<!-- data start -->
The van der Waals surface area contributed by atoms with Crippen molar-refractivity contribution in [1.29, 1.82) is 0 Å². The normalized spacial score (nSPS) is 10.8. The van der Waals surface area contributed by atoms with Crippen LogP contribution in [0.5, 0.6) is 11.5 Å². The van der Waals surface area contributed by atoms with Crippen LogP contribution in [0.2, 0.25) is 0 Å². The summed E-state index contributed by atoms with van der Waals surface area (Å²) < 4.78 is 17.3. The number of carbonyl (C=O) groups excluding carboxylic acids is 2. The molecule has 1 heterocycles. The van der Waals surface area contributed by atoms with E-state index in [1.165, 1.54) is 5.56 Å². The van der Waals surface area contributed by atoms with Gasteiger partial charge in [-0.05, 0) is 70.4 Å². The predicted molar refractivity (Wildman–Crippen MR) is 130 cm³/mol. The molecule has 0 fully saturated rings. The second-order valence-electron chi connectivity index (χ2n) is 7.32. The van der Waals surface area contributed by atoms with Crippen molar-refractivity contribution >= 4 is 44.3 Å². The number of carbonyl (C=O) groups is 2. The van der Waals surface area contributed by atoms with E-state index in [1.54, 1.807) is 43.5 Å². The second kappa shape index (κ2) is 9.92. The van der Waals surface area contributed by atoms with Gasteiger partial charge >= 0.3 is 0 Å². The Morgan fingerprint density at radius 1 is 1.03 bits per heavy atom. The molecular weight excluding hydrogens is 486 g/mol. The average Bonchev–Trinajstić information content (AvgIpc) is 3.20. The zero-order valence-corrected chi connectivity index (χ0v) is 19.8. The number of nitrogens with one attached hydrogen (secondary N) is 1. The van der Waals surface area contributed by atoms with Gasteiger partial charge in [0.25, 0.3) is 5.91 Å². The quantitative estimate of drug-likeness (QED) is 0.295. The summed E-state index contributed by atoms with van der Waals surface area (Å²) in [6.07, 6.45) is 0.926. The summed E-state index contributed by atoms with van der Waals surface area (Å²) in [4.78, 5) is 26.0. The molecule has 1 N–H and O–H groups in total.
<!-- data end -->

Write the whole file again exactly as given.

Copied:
The van der Waals surface area contributed by atoms with Crippen molar-refractivity contribution in [1.29, 1.82) is 0 Å². The normalized spacial score (nSPS) is 10.8. The van der Waals surface area contributed by atoms with Crippen LogP contribution in [0.5, 0.6) is 11.5 Å². The van der Waals surface area contributed by atoms with Crippen LogP contribution in [0.2, 0.25) is 0 Å². The summed E-state index contributed by atoms with van der Waals surface area (Å²) < 4.78 is 17.3. The number of carbonyl (C=O) groups excluding carboxylic acids is 2. The molecule has 1 heterocycles. The van der Waals surface area contributed by atoms with E-state index in [1.165, 1.54) is 5.56 Å². The van der Waals surface area contributed by atoms with Gasteiger partial charge in [-0.05, 0) is 70.4 Å². The predicted molar refractivity (Wildman–Crippen MR) is 130 cm³/mol. The molecule has 0 fully saturated rings. The second-order valence-electron chi connectivity index (χ2n) is 7.32. The van der Waals surface area contributed by atoms with Crippen molar-refractivity contribution >= 4 is 44.3 Å². The number of carbonyl (C=O) groups is 2. The van der Waals surface area contributed by atoms with E-state index in [1.54, 1.807) is 43.5 Å². The second kappa shape index (κ2) is 9.92. The van der Waals surface area contributed by atoms with Gasteiger partial charge >= 0.3 is 0 Å². The Morgan fingerprint density at radius 1 is 1.03 bits per heavy atom. The molecular weight excluding hydrogens is 486 g/mol. The average Bonchev–Trinajstić information content (AvgIpc) is 3.20. The zero-order valence-corrected chi connectivity index (χ0v) is 19.8. The number of nitrogens with one attached hydrogen (secondary N) is 1. The van der Waals surface area contributed by atoms with Gasteiger partial charge in [0.25, 0.3) is 5.91 Å². The quantitative estimate of drug-likeness (QED) is 0.295. The summed E-state index contributed by atoms with van der Waals surface area (Å²) in [6.07, 6.45) is 0.926. The summed E-state index contributed by atoms with van der Waals surface area (Å²) in [4.78, 5) is 26.0. The molecule has 1 N–H and O–H groups in total.